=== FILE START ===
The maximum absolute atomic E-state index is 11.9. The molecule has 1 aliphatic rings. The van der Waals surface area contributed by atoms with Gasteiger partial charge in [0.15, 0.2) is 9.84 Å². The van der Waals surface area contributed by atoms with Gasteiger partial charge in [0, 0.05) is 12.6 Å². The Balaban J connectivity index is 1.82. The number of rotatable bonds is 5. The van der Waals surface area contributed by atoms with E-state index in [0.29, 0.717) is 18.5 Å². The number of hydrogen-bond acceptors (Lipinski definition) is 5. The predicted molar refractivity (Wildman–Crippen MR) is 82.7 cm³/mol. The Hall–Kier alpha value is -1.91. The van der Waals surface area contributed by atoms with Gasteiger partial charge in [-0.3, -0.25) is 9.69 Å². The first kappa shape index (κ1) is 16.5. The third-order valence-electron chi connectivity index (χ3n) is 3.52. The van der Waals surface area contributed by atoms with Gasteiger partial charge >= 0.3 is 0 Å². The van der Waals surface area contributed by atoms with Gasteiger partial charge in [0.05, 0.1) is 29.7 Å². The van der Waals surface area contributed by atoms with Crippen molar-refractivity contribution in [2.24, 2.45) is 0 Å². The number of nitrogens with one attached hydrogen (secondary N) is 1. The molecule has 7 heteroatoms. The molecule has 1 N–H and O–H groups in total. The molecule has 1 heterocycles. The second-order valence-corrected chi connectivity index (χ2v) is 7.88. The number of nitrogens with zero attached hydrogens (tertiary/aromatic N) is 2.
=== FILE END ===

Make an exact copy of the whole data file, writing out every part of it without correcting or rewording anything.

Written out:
The maximum absolute atomic E-state index is 11.9. The molecule has 1 aliphatic rings. The van der Waals surface area contributed by atoms with Gasteiger partial charge in [0.15, 0.2) is 9.84 Å². The van der Waals surface area contributed by atoms with Gasteiger partial charge in [0, 0.05) is 12.6 Å². The Balaban J connectivity index is 1.82. The number of rotatable bonds is 5. The van der Waals surface area contributed by atoms with E-state index in [0.29, 0.717) is 18.5 Å². The number of hydrogen-bond acceptors (Lipinski definition) is 5. The predicted molar refractivity (Wildman–Crippen MR) is 82.7 cm³/mol. The Hall–Kier alpha value is -1.91. The van der Waals surface area contributed by atoms with Gasteiger partial charge in [-0.3, -0.25) is 9.69 Å². The first kappa shape index (κ1) is 16.5. The third-order valence-electron chi connectivity index (χ3n) is 3.52. The van der Waals surface area contributed by atoms with Gasteiger partial charge >= 0.3 is 0 Å². The van der Waals surface area contributed by atoms with Gasteiger partial charge in [0.05, 0.1) is 29.7 Å². The van der Waals surface area contributed by atoms with Crippen molar-refractivity contribution in [2.24, 2.45) is 0 Å². The number of nitrogens with one attached hydrogen (secondary N) is 1. The molecule has 7 heteroatoms. The molecule has 1 N–H and O–H groups in total. The molecule has 1 heterocycles. The second-order valence-corrected chi connectivity index (χ2v) is 7.88. The number of nitrogens with zero attached hydrogens (tertiary/aromatic N) is 2.